Heading into the weekend, former Lakers shooting guard Sasha Vujacic, a free agent at the end of the 2011 season, signed a deal to play in Turkey. There appears to be some question as to whether or not the deal includes an out clause allowing Vujacic a return to the NBA when the lockout ends, but there's certainly a chance it doesn't, particularly since the contract contains an option for a second season.Scott Cunningham/NBAE via Getty Images
Former Lakers guard Sasha Vujacic is heading to Istanbul (not Constantinople).
Should that be the case, it would be bad news for the Lakers. Not because they lost out on a guy they badly want -- despite needing a shooter, I doubt seriously the Lakers would bring Vujacic back, though you might be surprised how many notes we get hoping they would (apparently absence makes the heart, if not grow fonder, at the very least forget all the things that used to tick it off) -- but because of what it might represent. No matter how the new CBA is constructed, the Lakers will have limited flexibility financially to address a variety of needs.
In the backcourt, and particularly at the point, the free-agent pool is thin. Losing players like Vujacic, in the tier of of player the Lakers can likely afford, only further weakens the class, driving up demand/price on a smaller pool of remaining options.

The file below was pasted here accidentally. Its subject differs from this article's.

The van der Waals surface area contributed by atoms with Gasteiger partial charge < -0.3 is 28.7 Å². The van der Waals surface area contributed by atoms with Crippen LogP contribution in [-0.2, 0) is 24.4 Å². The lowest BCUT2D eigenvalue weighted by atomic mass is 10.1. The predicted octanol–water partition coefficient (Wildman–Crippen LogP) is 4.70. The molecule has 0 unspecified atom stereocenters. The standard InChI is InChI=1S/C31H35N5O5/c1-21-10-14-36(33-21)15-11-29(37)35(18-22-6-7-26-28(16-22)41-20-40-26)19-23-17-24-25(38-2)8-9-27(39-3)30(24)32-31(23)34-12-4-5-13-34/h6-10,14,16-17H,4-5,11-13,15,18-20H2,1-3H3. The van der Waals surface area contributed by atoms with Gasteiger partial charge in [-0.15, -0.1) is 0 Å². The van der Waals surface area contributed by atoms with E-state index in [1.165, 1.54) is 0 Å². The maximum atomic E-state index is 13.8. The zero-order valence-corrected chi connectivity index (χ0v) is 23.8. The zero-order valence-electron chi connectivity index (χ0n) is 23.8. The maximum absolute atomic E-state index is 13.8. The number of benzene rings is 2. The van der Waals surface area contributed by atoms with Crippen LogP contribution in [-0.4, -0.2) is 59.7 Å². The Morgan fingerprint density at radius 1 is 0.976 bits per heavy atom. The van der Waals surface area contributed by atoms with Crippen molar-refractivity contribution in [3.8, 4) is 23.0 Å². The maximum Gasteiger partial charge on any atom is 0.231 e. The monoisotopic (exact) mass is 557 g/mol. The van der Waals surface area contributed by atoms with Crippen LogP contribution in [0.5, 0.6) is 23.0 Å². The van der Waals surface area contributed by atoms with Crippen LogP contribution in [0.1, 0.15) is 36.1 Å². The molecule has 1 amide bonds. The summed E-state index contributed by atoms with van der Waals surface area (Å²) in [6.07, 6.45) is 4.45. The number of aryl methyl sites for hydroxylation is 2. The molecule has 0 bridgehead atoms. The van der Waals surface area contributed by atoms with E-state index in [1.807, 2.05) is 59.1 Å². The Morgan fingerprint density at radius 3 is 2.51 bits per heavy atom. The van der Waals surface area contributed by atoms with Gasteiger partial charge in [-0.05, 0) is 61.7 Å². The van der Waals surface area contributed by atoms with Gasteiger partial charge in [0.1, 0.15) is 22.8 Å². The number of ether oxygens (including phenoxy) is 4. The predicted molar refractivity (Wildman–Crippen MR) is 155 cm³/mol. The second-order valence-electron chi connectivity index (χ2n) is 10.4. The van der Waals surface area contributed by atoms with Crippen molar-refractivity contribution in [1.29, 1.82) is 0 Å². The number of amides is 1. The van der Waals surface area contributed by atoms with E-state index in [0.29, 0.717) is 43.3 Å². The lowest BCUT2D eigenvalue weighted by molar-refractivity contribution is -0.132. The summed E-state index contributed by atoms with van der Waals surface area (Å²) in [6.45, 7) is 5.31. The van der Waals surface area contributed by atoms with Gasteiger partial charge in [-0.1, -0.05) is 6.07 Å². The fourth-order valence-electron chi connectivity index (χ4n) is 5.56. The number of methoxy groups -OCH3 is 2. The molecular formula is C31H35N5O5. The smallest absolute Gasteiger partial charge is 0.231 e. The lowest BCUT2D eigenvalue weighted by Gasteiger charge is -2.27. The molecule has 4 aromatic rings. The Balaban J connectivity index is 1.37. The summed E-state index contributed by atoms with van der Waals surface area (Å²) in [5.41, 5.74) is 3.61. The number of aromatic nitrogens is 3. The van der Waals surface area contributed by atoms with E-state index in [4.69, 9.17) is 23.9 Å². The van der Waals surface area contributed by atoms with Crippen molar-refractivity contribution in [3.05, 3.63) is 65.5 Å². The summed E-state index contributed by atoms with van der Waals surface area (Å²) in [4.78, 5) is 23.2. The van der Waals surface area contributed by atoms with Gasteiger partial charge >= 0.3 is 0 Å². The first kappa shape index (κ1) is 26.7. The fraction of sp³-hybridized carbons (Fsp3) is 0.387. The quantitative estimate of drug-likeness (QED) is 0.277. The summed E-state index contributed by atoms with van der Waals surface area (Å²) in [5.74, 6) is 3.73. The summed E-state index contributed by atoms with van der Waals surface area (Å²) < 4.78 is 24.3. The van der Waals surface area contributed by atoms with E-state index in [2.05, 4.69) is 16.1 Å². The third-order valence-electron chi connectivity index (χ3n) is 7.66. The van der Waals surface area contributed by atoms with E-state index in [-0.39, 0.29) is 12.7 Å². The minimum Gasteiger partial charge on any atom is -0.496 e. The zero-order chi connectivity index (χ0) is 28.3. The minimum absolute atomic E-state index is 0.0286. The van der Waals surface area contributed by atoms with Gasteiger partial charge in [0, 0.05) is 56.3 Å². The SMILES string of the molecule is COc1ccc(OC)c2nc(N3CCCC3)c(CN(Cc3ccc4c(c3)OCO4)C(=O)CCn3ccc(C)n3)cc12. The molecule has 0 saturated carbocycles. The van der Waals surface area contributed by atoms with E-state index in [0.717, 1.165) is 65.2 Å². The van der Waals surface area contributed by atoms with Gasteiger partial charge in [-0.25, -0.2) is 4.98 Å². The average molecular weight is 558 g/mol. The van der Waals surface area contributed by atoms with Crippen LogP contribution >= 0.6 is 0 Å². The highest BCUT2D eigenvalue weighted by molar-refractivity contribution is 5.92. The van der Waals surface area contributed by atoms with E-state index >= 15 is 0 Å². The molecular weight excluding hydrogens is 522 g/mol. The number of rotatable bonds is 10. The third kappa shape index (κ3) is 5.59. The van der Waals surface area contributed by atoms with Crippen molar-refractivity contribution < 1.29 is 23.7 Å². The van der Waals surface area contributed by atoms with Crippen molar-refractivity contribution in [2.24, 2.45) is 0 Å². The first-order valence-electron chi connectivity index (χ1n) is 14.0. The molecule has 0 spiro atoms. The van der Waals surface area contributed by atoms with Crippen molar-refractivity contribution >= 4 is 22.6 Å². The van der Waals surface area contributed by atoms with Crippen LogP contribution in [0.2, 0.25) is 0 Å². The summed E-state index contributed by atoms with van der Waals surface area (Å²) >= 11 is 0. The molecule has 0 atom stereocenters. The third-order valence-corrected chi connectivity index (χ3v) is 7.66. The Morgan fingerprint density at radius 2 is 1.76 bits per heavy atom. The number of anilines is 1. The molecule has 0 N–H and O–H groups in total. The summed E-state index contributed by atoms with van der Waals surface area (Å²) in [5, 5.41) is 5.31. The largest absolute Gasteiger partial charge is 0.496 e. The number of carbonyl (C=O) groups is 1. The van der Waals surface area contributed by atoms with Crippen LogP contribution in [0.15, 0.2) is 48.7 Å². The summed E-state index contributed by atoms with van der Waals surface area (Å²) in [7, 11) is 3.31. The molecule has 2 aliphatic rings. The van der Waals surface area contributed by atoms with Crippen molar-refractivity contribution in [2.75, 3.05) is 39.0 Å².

Speaking Sunday to a free agent with NBA experience but a long track record playing overseas and no guarantee of a roster spot in the Association, he said the temptation to jump on an offer in Europe or Asia and lock in a paycheck is strong. Out clauses are ideal, but can't always be had, and for many players business considerations could at some point trump the preference to stay stateside.
For all the talk of big name players following the Deron Williams model, assuming no Lakers join him, there's no practical impact for L.A.'s 2011-12 roster. (Unless someone backs the EuroBrinks truck up to Kobe Bryant's front door with an offer substantive enough to offset the costs of the insurance required to protect the $85 million or so remaining on his contract, I don't think he'll go.) But if more lower-level, lower-income players fear a potentially protracted work stoppage and accept deals overseas sans out clauses, it'll squeeze the less glamorous portion of the eventual free-agent market.
Otherwise known as where the Lakers will do most of their shopping.